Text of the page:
The Paarl Winelands
Did you know?
The Paarl Wine Route is known as the Red Route for its legendary red wines.
The Paarl Winelands are framed by the majestic Groot and Klein Drakenstein and Franschhoek mountains. Running through the Paarl wine estates is the Berg River, which sustains the winelands in Paarl as the area is dependant on irrigation.
Paarl is the third oldest town in South Africa. Founded in 1687 when Dutch settlers were given farms along the Berg River, it quickly established itself as a centre for fine wines, many of which are considered amongst the best in the world.
A feature of the town, from which it derives its name, is the huge granite Paarl Rock formed by 3 rounded outcrops that tower above it. Comparable to the Uluru (Ayers) Rock in Australia, it was christened in 1657 by a Cape Town traveller who saw it glittering like a pearl.
The town is considered the birthplace of the Afrikaans language. A monument to this on the slopes of Paarl Rock, the Language Museum and the Afrikaans Language Route bear testimony to this. Its prosperity is also there to see in the many well-preserved Cape Dutch houses.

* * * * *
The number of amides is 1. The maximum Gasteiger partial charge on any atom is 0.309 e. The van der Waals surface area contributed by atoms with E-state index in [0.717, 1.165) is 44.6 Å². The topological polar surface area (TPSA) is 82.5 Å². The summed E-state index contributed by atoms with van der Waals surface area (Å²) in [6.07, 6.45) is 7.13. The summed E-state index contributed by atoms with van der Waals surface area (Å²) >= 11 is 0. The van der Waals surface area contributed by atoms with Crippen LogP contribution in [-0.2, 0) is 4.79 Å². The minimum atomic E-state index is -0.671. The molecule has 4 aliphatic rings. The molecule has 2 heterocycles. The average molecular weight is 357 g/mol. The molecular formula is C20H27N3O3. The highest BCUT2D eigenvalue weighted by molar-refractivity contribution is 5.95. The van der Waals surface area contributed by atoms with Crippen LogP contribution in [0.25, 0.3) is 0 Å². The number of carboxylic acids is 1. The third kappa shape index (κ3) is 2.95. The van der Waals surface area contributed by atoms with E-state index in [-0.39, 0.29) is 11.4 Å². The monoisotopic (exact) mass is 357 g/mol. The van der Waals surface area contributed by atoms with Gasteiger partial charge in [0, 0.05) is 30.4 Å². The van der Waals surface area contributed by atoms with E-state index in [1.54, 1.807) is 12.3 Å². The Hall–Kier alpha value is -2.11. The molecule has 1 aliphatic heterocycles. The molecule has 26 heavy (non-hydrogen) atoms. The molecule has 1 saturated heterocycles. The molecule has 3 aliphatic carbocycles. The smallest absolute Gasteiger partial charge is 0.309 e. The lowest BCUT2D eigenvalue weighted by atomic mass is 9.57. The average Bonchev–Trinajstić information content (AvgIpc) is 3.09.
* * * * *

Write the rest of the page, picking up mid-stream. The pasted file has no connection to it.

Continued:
But it is for their wines that most visitors come to the Paarl winelands. While it produces fine whites, it is legendary for its award-winning noble reds. That is why the Paarl Wine Route is affectionately known as the ‘Red Route'.
This route includes more than 40 estates in the winelands of Paarl, including Fairview, Laborie and Avondale. Also on the route is the historic Nederburg, which at the end of summer hosts the Nederberg Auction, considered a must for discerning wine buyers.
The area is a mecca for rock climbers and those wanting scenic drives over the numerous mountain passes leading to Paarl. There are also reserves, a bird sanctuary, crocodile farm, butterfly farm and lion park nearby.